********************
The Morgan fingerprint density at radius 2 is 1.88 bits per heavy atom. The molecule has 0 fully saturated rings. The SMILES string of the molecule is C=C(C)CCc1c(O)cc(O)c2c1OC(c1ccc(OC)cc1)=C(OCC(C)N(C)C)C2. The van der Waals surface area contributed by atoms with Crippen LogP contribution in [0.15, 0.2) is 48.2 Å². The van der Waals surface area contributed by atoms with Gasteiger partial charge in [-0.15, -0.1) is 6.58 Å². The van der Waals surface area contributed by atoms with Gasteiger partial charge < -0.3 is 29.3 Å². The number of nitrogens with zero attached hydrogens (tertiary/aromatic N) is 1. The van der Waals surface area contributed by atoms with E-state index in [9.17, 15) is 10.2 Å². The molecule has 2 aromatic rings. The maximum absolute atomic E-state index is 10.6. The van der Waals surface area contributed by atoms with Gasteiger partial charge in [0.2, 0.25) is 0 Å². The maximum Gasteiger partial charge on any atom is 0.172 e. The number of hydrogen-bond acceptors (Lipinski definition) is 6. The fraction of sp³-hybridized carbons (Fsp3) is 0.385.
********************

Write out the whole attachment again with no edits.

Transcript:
The Morgan fingerprint density at radius 2 is 1.88 bits per heavy atom. The molecule has 0 fully saturated rings. The SMILES string of the molecule is C=C(C)CCc1c(O)cc(O)c2c1OC(c1ccc(OC)cc1)=C(OCC(C)N(C)C)C2. The van der Waals surface area contributed by atoms with Crippen LogP contribution in [0.15, 0.2) is 48.2 Å². The van der Waals surface area contributed by atoms with Gasteiger partial charge in [-0.15, -0.1) is 6.58 Å². The van der Waals surface area contributed by atoms with Gasteiger partial charge < -0.3 is 29.3 Å². The number of nitrogens with zero attached hydrogens (tertiary/aromatic N) is 1. The van der Waals surface area contributed by atoms with E-state index in [9.17, 15) is 10.2 Å². The molecule has 2 aromatic rings. The maximum absolute atomic E-state index is 10.6. The van der Waals surface area contributed by atoms with Gasteiger partial charge in [0.2, 0.25) is 0 Å². The maximum Gasteiger partial charge on any atom is 0.172 e. The number of hydrogen-bond acceptors (Lipinski definition) is 6. The fraction of sp³-hybridized carbons (Fsp3) is 0.385.